August 01, 2005

Calbindin-Immunoreactive Interneurons in Schizophrenia

Read more... Schizophrenia Biology

Those with schizophrenia reportedly have a reduced density of calbindin-immunoreactive interneurons in the prefrontal cortex. Calbindin is a "calcium binding protein" found mainly in that area of the brain. 12 patients with schizophrenia and 12 controls were used in this experiment.

Reductions of calbindin proteins in schizophrenia patients have been shown before in other brain regions, such as the prefrontal cortex, anterior cingulate, and hippocampus.

The authors of the current study suggested that reduced calbindin (and consequently, less inhibition of the pyramidal brain cells in the temporal lobe) may have something to do with the auditory and language processing deficits often experienced by people with schizophrenia.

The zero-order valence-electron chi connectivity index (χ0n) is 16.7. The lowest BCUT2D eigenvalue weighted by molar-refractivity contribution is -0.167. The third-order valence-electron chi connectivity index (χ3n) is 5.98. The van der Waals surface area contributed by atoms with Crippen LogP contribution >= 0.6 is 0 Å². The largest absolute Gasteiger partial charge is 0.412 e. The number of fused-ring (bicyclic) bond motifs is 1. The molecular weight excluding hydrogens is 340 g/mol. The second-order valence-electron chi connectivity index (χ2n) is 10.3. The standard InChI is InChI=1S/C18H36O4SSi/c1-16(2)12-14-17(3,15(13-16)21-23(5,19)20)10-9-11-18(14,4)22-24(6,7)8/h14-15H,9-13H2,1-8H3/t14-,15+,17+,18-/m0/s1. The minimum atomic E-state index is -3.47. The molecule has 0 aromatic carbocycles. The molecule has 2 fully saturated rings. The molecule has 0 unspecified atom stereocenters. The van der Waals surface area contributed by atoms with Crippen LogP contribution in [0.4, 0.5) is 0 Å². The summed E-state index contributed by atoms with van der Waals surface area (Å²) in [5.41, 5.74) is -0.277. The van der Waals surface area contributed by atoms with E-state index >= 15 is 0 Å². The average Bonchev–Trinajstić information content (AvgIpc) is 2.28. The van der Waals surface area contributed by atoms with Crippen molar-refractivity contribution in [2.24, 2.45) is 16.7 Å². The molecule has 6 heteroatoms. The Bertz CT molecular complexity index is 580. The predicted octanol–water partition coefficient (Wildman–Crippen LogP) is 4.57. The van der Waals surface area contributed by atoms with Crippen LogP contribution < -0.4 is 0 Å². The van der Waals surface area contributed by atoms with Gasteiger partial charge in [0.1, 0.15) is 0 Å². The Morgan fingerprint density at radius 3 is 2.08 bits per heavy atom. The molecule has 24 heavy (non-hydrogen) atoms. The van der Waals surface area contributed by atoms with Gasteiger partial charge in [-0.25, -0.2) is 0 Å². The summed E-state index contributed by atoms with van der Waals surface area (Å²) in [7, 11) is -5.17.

Reduced inhibition of local cells around the areas with fewer calbindin proteins may result in these groups of cells relaying sensory information in an abnormal, disorganized way. Normally, the cells in this brain region are organized into small "minicolumn" groups, and communicate together in a synchronized fashion. Columnar organization of cells in the cortex is how the brain is able to accurately process the large amounts of sensory stimuli that it recieves.

This study gives insight into the physiological differences of a person with schizophrenia compared with a mentally healthy person, and gives a possible mechanism for some schizophrenia symptoms.

Chance and colleagues published their study in Brain Research (Reduced density of calbindin-immunoreactive interneurons in the planum temporale in schizophrenia. Brain Res, 2005;1046(1-2):32-7).

Additional information can be obtained by contacting S.A. Chance,
Schizophrenia Research, Neuropathology, Radcliffe Infirmary, Oxford,
United Kingdom.

The source of this article is Life Science Weekly via


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